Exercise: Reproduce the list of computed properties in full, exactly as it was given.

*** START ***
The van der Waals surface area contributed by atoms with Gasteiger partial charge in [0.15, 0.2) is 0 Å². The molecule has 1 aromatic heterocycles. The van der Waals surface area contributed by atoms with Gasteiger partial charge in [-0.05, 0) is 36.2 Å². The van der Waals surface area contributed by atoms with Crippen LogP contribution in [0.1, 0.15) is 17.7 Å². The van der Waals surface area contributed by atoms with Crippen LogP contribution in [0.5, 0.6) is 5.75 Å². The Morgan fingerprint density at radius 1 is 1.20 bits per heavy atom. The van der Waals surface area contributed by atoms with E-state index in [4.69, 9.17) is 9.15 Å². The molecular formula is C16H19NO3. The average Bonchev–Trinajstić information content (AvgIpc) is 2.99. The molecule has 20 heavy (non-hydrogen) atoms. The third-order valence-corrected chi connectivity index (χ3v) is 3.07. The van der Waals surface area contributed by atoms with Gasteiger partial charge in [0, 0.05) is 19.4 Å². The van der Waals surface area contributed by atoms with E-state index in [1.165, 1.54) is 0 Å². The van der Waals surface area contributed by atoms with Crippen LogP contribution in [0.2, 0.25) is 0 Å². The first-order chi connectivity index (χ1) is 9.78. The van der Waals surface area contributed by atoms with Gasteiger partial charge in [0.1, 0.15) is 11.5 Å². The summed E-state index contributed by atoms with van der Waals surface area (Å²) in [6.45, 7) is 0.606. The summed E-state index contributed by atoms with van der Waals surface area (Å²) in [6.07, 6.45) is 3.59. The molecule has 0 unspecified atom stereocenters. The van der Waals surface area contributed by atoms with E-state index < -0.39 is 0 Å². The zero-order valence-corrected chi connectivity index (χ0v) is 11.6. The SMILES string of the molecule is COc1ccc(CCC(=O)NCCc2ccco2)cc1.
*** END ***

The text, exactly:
The van der Waals surface area contributed by atoms with Gasteiger partial charge in [0.15, 0.2) is 0 Å². The molecule has 1 aromatic heterocycles. The van der Waals surface area contributed by atoms with Gasteiger partial charge in [-0.05, 0) is 36.2 Å². The van der Waals surface area contributed by atoms with Crippen LogP contribution in [0.1, 0.15) is 17.7 Å². The van der Waals surface area contributed by atoms with Crippen LogP contribution in [0.5, 0.6) is 5.75 Å². The Morgan fingerprint density at radius 1 is 1.20 bits per heavy atom. The van der Waals surface area contributed by atoms with E-state index in [4.69, 9.17) is 9.15 Å². The molecular formula is C16H19NO3. The average Bonchev–Trinajstić information content (AvgIpc) is 2.99. The molecule has 20 heavy (non-hydrogen) atoms. The third-order valence-corrected chi connectivity index (χ3v) is 3.07. The van der Waals surface area contributed by atoms with Gasteiger partial charge in [0, 0.05) is 19.4 Å². The van der Waals surface area contributed by atoms with E-state index in [1.165, 1.54) is 0 Å². The van der Waals surface area contributed by atoms with Crippen LogP contribution in [0.2, 0.25) is 0 Å². The first-order chi connectivity index (χ1) is 9.78. The van der Waals surface area contributed by atoms with Gasteiger partial charge in [0.1, 0.15) is 11.5 Å². The summed E-state index contributed by atoms with van der Waals surface area (Å²) in [6.45, 7) is 0.606. The summed E-state index contributed by atoms with van der Waals surface area (Å²) in [6.07, 6.45) is 3.59. The molecule has 0 unspecified atom stereocenters. The van der Waals surface area contributed by atoms with E-state index < -0.39 is 0 Å². The zero-order valence-corrected chi connectivity index (χ0v) is 11.6. The SMILES string of the molecule is COc1ccc(CCC(=O)NCCc2ccco2)cc1.